For a party that had no office and faced difficulties in finding candidates in Kashmir till recently, the advantage of 2014 J-K assembly elections has clearly gone to the BJP.
Though the BJP failed to achieve its ambitious Mission 44+ target, the party can draw comfort from the fact that the tally of 25 seats is its best ever performance in the state irrespective of the chorus from opponents that it came only from the Jammu region.
The BJP also for the first time made its presence felt in Kashmir where one of its candidates, Moti Koul, came second in Srinagar’s Habba Kadal constituency while the party’s face in the valley, Heena Shafi Bhat, stood third from Amira Kadal — quite unthinkable a few years ago.
A desperate bid to woo voters in Kashmir saw the party diluting its stand on the Article 370 without caring for antagonising its support base in Jammu.
The hyperactive approach may have helped the BJP become the second largest party in the assembly but it also led to the polarisation of elections.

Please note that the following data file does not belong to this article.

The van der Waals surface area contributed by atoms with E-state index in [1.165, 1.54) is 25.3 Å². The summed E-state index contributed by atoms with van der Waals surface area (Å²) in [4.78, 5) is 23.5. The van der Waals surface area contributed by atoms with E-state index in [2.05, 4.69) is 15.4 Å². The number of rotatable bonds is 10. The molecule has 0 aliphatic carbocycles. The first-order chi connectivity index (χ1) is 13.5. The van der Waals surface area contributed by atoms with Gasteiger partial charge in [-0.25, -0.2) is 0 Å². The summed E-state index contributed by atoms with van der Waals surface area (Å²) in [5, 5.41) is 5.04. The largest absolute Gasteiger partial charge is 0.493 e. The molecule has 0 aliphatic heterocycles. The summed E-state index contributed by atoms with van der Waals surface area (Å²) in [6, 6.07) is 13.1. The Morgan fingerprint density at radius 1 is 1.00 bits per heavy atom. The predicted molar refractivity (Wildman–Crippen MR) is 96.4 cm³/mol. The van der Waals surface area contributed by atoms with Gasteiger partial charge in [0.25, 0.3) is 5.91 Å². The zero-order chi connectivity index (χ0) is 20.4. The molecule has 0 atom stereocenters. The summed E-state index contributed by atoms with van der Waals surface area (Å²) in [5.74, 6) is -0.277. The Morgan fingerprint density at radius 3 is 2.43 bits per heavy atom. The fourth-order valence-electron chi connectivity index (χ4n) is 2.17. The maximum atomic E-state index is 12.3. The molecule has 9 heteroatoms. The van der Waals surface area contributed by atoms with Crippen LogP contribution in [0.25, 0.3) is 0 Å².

Political analysts widely attributed the high voter turnout in Kashmir to an anti-BJP sentiment in the valley where the people defied the boycott call given by separatists to come out in large numbers to cast their votes.
On the other hand, the Peoples Democratic Party (PDP) too failed to cash on the anti-incumbency against the Omar Abdullah government, which had faced flak for its failure to rise to the occasion when devastating floods ravaged the state this September.
PDP fell way short of its own expectations of winning more than 35 seats from the Valley alone and ending up clinching just 28 seats.
The National Conference (NC) too could take solace from the fact that it was able to contain the anger of the people to secure 15 seats though there would be questions about Omar’s leadership abilities given that he lost from Sonawar constituency and barely managed to win from Beerwah.